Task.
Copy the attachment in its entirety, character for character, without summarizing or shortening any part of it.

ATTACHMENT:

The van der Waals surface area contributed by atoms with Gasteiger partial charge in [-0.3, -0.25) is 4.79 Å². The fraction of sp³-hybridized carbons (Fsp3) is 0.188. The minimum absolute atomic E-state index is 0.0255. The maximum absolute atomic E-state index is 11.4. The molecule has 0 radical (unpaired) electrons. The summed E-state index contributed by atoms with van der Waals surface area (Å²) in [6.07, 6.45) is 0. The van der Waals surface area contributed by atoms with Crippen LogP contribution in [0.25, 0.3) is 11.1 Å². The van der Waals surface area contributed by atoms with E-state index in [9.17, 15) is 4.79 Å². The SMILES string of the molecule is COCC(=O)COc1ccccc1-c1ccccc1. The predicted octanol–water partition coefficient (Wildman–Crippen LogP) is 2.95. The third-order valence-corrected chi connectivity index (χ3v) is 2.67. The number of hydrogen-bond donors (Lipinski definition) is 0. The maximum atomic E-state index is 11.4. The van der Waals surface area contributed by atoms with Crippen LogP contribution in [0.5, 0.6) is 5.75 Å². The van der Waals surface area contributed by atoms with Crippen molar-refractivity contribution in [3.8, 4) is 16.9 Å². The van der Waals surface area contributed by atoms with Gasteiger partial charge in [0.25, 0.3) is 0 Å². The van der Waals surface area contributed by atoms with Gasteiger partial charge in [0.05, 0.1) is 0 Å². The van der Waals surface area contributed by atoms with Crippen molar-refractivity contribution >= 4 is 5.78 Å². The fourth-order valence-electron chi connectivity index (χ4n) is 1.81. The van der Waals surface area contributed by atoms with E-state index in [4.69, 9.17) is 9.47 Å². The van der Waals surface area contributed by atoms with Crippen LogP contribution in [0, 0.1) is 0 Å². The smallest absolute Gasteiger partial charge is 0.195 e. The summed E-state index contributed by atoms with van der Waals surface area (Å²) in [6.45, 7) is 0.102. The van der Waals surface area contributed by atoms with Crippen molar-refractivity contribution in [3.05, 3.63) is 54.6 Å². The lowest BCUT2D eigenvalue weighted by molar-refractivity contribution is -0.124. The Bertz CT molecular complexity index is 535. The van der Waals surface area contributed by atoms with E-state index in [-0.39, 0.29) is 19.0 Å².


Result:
The van der Waals surface area contributed by atoms with Gasteiger partial charge in [-0.3, -0.25) is 4.79 Å². The fraction of sp³-hybridized carbons (Fsp3) is 0.188. The minimum absolute atomic E-state index is 0.0255. The maximum absolute atomic E-state index is 11.4. The molecule has 0 radical (unpaired) electrons. The summed E-state index contributed by atoms with van der Waals surface area (Å²) in [6.07, 6.45) is 0. The van der Waals surface area contributed by atoms with Crippen LogP contribution in [0.25, 0.3) is 11.1 Å². The van der Waals surface area contributed by atoms with E-state index in [9.17, 15) is 4.79 Å². The SMILES string of the molecule is COCC(=O)COc1ccccc1-c1ccccc1. The predicted octanol–water partition coefficient (Wildman–Crippen LogP) is 2.95. The third-order valence-corrected chi connectivity index (χ3v) is 2.67. The number of hydrogen-bond donors (Lipinski definition) is 0. The maximum atomic E-state index is 11.4. The van der Waals surface area contributed by atoms with Crippen LogP contribution in [0.5, 0.6) is 5.75 Å². The van der Waals surface area contributed by atoms with Crippen molar-refractivity contribution in [3.8, 4) is 16.9 Å². The van der Waals surface area contributed by atoms with Gasteiger partial charge in [0.25, 0.3) is 0 Å². The van der Waals surface area contributed by atoms with Gasteiger partial charge in [0.05, 0.1) is 0 Å². The van der Waals surface area contributed by atoms with Crippen molar-refractivity contribution >= 4 is 5.78 Å². The fourth-order valence-electron chi connectivity index (χ4n) is 1.81. The van der Waals surface area contributed by atoms with E-state index in [4.69, 9.17) is 9.47 Å². The van der Waals surface area contributed by atoms with Crippen LogP contribution in [0, 0.1) is 0 Å². The smallest absolute Gasteiger partial charge is 0.195 e. The summed E-state index contributed by atoms with van der Waals surface area (Å²) in [6.45, 7) is 0.102. The van der Waals surface area contributed by atoms with Crippen molar-refractivity contribution in [3.05, 3.63) is 54.6 Å². The lowest BCUT2D eigenvalue weighted by molar-refractivity contribution is -0.124. The Bertz CT molecular complexity index is 535. The van der Waals surface area contributed by atoms with E-state index in [-0.39, 0.29) is 19.0 Å².